Together, Black Friday and Cyber Monday have transformed the way consumers shop and spend. By extension, these “events” have fundamentally altered the way that retailers – both online and off – relate to this time of the year.
Everything is affected, from pricing to inventory levels, search results to shipping deals. We’ll look at how successful organizations are adapting, and what can be learned going into the holiday season and beyond.
Last year, Black Friday generated a record of $5.03 billion in online sales.
Not only did Black Friday break all online records this year with sales of $6.2 billion, but Forbes notes that on Cyber Monday, American consumers spent $7.8 billion to make it the biggest online shopping day in US history.
Black Friday online sales jumped 23.6% year-on-year, according to Adobe. 33.5% of these purchases were carried out using mobile devices.
In terms of online traffic, visits to the top 100 retail sites soared this year. In the US, Thanksgiving visits to these retail sites came in at just under 300m. On Black Friday, that number was approaching 350m visits, up 10% over last year.
In terms of momentum, a look at last year’s performance shows that sales continued to grow as Christmas got closer, leading to $22bn total sales, with an average of $870m in sales per day – which was, on average, more than double regular days’ sales.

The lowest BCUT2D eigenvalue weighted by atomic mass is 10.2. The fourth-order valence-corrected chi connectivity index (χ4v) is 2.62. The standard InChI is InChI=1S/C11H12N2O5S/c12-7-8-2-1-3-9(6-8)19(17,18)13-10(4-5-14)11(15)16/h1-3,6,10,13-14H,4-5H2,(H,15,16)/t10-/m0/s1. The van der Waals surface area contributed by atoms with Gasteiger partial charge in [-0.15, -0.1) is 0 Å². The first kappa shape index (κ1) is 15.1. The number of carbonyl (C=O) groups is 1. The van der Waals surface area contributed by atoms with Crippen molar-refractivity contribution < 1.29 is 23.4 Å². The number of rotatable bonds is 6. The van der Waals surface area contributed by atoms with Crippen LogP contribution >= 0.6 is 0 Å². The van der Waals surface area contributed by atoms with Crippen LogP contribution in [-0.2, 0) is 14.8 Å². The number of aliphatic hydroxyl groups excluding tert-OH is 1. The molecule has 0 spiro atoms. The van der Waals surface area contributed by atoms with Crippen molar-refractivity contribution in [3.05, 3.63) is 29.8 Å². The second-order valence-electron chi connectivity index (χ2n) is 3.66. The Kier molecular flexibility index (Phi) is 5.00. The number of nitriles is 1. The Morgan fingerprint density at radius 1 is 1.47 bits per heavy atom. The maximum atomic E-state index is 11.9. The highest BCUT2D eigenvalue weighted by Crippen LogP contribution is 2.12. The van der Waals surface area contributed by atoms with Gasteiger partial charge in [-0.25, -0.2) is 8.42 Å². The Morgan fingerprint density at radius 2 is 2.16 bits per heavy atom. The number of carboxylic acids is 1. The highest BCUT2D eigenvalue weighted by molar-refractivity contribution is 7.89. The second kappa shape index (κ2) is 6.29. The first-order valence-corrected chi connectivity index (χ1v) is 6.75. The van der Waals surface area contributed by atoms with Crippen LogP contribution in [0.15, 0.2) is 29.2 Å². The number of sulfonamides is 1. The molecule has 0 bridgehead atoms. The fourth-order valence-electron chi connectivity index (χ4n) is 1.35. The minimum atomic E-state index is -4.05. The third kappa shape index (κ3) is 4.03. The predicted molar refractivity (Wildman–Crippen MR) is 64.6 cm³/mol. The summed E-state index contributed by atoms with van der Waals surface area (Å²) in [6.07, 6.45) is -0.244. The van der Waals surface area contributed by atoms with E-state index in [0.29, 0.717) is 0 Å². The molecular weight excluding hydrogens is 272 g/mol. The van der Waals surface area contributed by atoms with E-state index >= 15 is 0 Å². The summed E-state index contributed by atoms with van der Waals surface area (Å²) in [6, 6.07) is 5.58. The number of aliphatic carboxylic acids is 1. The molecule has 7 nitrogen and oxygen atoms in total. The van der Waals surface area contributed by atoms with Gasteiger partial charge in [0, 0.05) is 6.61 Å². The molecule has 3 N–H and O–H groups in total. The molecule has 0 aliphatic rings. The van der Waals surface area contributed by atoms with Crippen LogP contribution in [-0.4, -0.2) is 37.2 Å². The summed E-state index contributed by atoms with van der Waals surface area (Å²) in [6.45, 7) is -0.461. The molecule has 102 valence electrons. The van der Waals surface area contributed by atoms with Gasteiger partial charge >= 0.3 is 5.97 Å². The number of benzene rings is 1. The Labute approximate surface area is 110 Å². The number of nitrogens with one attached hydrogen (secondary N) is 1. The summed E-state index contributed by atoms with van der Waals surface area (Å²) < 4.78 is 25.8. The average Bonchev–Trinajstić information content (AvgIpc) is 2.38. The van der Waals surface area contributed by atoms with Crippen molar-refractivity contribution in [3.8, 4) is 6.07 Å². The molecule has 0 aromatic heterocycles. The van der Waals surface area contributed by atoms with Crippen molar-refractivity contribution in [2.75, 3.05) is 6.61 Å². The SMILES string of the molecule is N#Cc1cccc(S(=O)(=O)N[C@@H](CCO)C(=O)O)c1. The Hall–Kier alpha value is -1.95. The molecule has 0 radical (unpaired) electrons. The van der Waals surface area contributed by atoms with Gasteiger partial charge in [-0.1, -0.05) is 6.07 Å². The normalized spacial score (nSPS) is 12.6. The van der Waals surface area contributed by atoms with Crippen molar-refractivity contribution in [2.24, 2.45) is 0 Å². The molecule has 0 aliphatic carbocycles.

Thanksgiving might herald the start of the Holiday Season, but some of the biggest shopping days are still ahead. After Black Friday, the next biggest shopping days are all in December: from “Super Saturday” to the Sunday before Christmas.
So there is definitely still time to implement some of the lessons learned from Thanksgiving to Cyber Monday.
While online sales are growing at a record pace, foot traffic is down almost across the board at physical stores (down at least 1%). This, of course, points to the well-documented influence of online shopping but contains some warnings, too. Some of the biggest retailers, including Walmart, had issues with their websites over the weekend. Not ideal when physical foot traffic is falling and you’re trying to keep up with the Amazon barrage.
Moreover, traffic is one thing, conversion rates quite another. Amazon still leads this race at 7.9% overall (for Black Friday), compared to Target at 7.2% and Walmart at 6.5%. All the traffic in the world won’t help if your shopping experience isn’t converting visitors to sales.
Thus some key lessons include:
With news of falling foot traffic to brick & mortar stores, along with record-breaking online sales, the opportunity for making inroads in these markets has never been more tantalizing. The jostling between the bigger players like Amazon, Walmart and Target continues, and lessons can be learned from where they are focused now, and in the future.
Finally, it’s clear that to be successful, you have to have the most accurate intelligence on what your competitors are doing, along with the market as a whole.
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